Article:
Co-spray-dried mannitol with polyethylene glycol for dry powder inhalation: Factors affecting the polymorphism and stability

Michiko Kumon, Mitsuhide Tanimoto, Atsutoshi Ito, Hideki Yano, Kazuhiro Inoue, Shuichi Yada, Hidemi Minami

We investigated the effect of process parameters and a co-spray-dried excipient on the polymorphism and stability of spray-dried mannitol. It is known that mannitol has different crystal forms. On the other hand, the spray-drying process can possibly induce change in the crystal forms. The dispersibility of dry powder inhalers (DPI) is affected by various powder properties. Recent studies have shown that different spray-dried-mannitol polymorphisms have different dispersibility. Therefore, it is valuable to investigate the effect of the process and formulation on the polymorphism of spray-dried mannitol. Co-spray drying of mannitol and polyethylene glycol (PEG) in water produced mainly a-form in contrast to spray drying of mannitol alone, which resulted in mainly b-form. Polymorphism of co-spray-dried mannitol with PEG was affected by both process parameters related to drying efficiency and formulation. Less b-form was observed with faster drying, a higher PEG to mannitol ratio and a smaller molecular weight of PEG. The polymorphic stability also depended on the PEG ratio. At 40°C/75%RH, the transformation from a-form to b-form was faster than recrystallized a-form when co-spray drying was conducted at a low PEG ratio (1%£) while no transformation was observed with a high PEG ratio (10%). Considering the hygroscopicity of PEG, PEG could have two opposite effects, accelerating transformation and stabilizing crystal form, on the polymorphic state of co-spray-dried mannitol. Consequently, polymorphism of co-spray-dried mannitol with PEG was suggested to be controllable by process and formulation. The polymorphic stability was also regulated by the PEG ratio added to the spray-drying system.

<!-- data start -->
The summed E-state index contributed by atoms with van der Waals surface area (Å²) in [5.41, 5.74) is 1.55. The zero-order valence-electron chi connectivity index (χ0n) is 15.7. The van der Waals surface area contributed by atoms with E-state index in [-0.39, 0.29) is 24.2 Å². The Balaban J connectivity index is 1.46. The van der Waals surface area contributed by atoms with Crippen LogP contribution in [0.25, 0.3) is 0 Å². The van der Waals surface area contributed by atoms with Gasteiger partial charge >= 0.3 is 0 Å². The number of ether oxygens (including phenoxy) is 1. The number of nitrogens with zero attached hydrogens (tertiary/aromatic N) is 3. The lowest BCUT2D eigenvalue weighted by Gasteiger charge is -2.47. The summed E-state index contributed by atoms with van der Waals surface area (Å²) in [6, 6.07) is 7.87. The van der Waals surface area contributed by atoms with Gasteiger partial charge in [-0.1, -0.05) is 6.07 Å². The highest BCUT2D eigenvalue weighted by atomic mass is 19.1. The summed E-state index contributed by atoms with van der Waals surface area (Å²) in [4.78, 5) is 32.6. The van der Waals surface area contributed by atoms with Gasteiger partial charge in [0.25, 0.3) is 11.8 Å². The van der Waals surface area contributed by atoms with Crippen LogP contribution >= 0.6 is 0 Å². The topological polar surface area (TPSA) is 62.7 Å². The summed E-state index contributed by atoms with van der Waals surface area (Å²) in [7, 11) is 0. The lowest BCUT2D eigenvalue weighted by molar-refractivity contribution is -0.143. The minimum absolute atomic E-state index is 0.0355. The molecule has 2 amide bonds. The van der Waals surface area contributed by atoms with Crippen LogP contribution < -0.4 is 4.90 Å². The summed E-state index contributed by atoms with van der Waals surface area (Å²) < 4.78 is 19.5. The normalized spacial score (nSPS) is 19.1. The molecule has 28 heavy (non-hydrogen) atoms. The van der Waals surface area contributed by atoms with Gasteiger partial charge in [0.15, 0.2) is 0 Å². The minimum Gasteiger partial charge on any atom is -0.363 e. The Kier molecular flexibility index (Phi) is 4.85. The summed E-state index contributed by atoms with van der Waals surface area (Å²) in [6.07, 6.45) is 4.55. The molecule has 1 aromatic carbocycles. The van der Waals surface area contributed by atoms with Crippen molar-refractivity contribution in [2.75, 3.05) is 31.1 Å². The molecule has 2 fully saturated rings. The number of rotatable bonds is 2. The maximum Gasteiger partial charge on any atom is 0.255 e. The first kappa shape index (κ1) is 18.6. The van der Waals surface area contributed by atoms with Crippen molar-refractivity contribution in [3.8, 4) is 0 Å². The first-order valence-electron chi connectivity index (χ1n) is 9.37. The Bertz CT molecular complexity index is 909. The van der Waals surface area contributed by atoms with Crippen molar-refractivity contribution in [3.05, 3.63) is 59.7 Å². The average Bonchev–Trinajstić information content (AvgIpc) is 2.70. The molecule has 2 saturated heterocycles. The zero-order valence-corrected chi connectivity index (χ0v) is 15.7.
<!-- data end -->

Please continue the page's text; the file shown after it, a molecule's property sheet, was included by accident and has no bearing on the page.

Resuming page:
Join today to view and download the full abstract/presentation